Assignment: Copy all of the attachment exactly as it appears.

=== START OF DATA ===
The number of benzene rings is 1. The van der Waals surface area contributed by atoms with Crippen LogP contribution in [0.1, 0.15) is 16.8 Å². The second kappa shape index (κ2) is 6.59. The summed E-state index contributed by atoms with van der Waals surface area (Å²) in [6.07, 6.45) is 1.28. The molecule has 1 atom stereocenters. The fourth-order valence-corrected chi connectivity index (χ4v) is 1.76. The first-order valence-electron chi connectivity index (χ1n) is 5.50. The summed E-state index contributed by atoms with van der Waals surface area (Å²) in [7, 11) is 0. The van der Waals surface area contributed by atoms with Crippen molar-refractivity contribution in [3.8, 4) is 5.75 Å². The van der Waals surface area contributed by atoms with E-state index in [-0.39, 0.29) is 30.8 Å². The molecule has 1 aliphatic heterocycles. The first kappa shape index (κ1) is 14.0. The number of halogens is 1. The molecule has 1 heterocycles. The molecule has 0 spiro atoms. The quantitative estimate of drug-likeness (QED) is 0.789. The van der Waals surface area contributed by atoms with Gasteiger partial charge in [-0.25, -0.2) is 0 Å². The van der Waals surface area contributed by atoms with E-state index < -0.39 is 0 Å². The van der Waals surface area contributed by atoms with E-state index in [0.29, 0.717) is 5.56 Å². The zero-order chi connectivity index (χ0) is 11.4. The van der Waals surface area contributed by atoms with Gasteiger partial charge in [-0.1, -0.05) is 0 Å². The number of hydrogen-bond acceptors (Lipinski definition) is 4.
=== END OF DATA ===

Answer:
The number of benzene rings is 1. The van der Waals surface area contributed by atoms with Crippen LogP contribution in [0.1, 0.15) is 16.8 Å². The second kappa shape index (κ2) is 6.59. The summed E-state index contributed by atoms with van der Waals surface area (Å²) in [6.07, 6.45) is 1.28. The molecule has 1 atom stereocenters. The fourth-order valence-corrected chi connectivity index (χ4v) is 1.76. The first-order valence-electron chi connectivity index (χ1n) is 5.50. The summed E-state index contributed by atoms with van der Waals surface area (Å²) in [7, 11) is 0. The van der Waals surface area contributed by atoms with Crippen molar-refractivity contribution in [3.8, 4) is 5.75 Å². The van der Waals surface area contributed by atoms with E-state index in [-0.39, 0.29) is 30.8 Å². The molecule has 1 aliphatic heterocycles. The first kappa shape index (κ1) is 14.0. The number of halogens is 1. The molecule has 1 heterocycles. The molecule has 0 spiro atoms. The quantitative estimate of drug-likeness (QED) is 0.789. The van der Waals surface area contributed by atoms with Gasteiger partial charge in [-0.25, -0.2) is 0 Å². The van der Waals surface area contributed by atoms with E-state index < -0.39 is 0 Å². The van der Waals surface area contributed by atoms with E-state index in [0.29, 0.717) is 5.56 Å². The zero-order chi connectivity index (χ0) is 11.4. The van der Waals surface area contributed by atoms with Gasteiger partial charge in [-0.1, -0.05) is 0 Å². The number of hydrogen-bond acceptors (Lipinski definition) is 4.